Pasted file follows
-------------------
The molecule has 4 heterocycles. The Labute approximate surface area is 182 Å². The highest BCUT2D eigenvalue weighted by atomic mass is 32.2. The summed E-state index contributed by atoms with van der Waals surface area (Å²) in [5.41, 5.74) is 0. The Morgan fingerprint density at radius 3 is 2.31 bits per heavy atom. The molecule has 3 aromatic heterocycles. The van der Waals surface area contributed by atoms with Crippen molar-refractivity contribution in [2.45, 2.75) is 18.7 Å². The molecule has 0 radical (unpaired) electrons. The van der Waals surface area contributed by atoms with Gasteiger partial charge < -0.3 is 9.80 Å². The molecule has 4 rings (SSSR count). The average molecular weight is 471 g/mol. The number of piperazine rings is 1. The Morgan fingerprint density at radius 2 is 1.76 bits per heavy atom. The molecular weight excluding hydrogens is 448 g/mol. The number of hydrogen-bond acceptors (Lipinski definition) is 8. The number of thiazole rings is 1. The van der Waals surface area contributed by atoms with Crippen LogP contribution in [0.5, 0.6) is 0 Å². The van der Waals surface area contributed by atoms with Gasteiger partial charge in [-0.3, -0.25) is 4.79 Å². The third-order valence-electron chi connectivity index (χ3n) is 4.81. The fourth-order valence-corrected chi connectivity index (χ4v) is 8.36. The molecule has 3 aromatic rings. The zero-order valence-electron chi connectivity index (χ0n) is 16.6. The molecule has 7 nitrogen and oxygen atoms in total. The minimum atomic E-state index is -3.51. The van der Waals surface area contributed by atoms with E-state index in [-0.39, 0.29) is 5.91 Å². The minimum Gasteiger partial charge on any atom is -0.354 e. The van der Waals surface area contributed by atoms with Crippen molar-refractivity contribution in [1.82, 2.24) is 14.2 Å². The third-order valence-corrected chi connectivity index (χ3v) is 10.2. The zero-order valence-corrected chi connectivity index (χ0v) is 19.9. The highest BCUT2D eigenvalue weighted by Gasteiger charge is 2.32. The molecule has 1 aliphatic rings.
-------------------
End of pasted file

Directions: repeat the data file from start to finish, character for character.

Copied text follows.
The molecule has 4 heterocycles. The Labute approximate surface area is 182 Å². The highest BCUT2D eigenvalue weighted by atomic mass is 32.2. The summed E-state index contributed by atoms with van der Waals surface area (Å²) in [5.41, 5.74) is 0. The Morgan fingerprint density at radius 3 is 2.31 bits per heavy atom. The molecule has 3 aromatic heterocycles. The van der Waals surface area contributed by atoms with Crippen molar-refractivity contribution in [2.45, 2.75) is 18.7 Å². The molecule has 0 radical (unpaired) electrons. The van der Waals surface area contributed by atoms with Gasteiger partial charge < -0.3 is 9.80 Å². The molecule has 4 rings (SSSR count). The average molecular weight is 471 g/mol. The number of piperazine rings is 1. The Morgan fingerprint density at radius 2 is 1.76 bits per heavy atom. The molecular weight excluding hydrogens is 448 g/mol. The number of hydrogen-bond acceptors (Lipinski definition) is 8. The number of thiazole rings is 1. The van der Waals surface area contributed by atoms with Crippen LogP contribution in [0.5, 0.6) is 0 Å². The van der Waals surface area contributed by atoms with Gasteiger partial charge in [-0.3, -0.25) is 4.79 Å². The third-order valence-electron chi connectivity index (χ3n) is 4.81. The fourth-order valence-corrected chi connectivity index (χ4v) is 8.36. The molecule has 3 aromatic rings. The zero-order valence-electron chi connectivity index (χ0n) is 16.6. The molecule has 7 nitrogen and oxygen atoms in total. The minimum atomic E-state index is -3.51. The van der Waals surface area contributed by atoms with E-state index in [-0.39, 0.29) is 5.91 Å². The minimum Gasteiger partial charge on any atom is -0.354 e. The van der Waals surface area contributed by atoms with Crippen molar-refractivity contribution in [1.82, 2.24) is 14.2 Å². The third-order valence-corrected chi connectivity index (χ3v) is 10.2. The zero-order valence-corrected chi connectivity index (χ0v) is 19.9. The highest BCUT2D eigenvalue weighted by Gasteiger charge is 2.32. The molecule has 1 aliphatic rings.